Back to Top | Article Outline
Estimation in Regression Discontinuity Designs

The task for estimation in regression discontinuity designs is to estimate the limits in Equations 1 and 2: and . One approach might be to compare means in a range of above and below the threshold. However, if the slope of E[Yi | Zi] is non-zero on either side of the threshold, then these averages will be biased estimates of the true averages at the limit, as . Estimating local linear (or cubic) regression models substantially mitigates this problem.30 In practice, and estimates are typically formed by fitting parametric functions of and for a range of data around the threshold and taking the difference in the predictions at . It is customary to fit models of the form

(3)
(3)
Image Tools

where is the slope of the line below the threshold, is the slope of the line above the threshold, and is the difference at the cutoff.8 The interaction term allows for the possibility that treatment effects are heterogeneous. Unless the correct functional forms for and are known, the finite sample estimate always runs the risk of being biased. However, this problem is considerably reduced by estimating the model using a smaller bandwidth (ie, a narrower window of data around the cutoff) and by assessing the robustness of the results to the inclusion of higher order polynomial terms for . is estimated by dividing the difference in at the threshold by the similarly formed estimate of the difference in at the threshold.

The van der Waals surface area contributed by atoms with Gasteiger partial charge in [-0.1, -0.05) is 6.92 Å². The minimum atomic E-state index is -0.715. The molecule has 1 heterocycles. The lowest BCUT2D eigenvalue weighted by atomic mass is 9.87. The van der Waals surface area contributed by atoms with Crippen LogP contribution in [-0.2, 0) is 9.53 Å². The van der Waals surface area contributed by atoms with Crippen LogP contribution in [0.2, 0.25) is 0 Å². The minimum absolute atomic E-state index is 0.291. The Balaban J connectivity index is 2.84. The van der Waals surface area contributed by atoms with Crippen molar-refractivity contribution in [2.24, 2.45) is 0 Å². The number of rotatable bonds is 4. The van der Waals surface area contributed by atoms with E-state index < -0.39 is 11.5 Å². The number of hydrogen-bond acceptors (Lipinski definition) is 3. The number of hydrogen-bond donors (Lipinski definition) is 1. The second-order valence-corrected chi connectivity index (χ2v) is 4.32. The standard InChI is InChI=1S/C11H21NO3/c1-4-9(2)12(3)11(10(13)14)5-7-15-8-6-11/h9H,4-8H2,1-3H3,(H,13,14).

In regression discontinuity studies, unbiased visual presentation of the data is essential. In particular, the researcher should plot ] and ] to show the discontinuity in the outcome and in treatment assignment. Researchers should also provide visual evidence in support of the key identifying assumption (ie, continuity of and in , which results if there is random noise in measurements of . This assumption has two important implications that can be tested in the data. The first is that the density of the data should be continuous around the threshold; this would be violated if patients (or providers) could precisely manipulate .31 The second implication is that baseline covariates should be balanced (ie, continuous) at the threshold. As in RCTs, evidence of balance on baseline observables provides confidence that patients assigned to treatment and control conditions are exchangeable.

Back to Top | Article Outline
Regression Discontinuity with Nonlinear and Censored Regression Models

Regression discontinuity studies have typically used linear regression models, popular among economists.2,8 There are very few examples of regression discontinuity designs applied to the binary, count, and survival models most often used by epidemiologists.21,32,33

The extension of regression discontinuity to nonlinear models is straightforward for and . Continuity in the conditional expectation functions, and , is sufficient for identification of regression parameters across the class of generalized linear models, which relate the conditional expectation (mean, probability, rate) to a linear model via a continuous link function (such as the log or logit).34 More generally, continuity in the density functions and implies that regression discontinuity can be applied to other estimators that do not rely solely on the mean, such as marginal effects (risk or rate differences) in multiplicative models and quantile regression estimators.35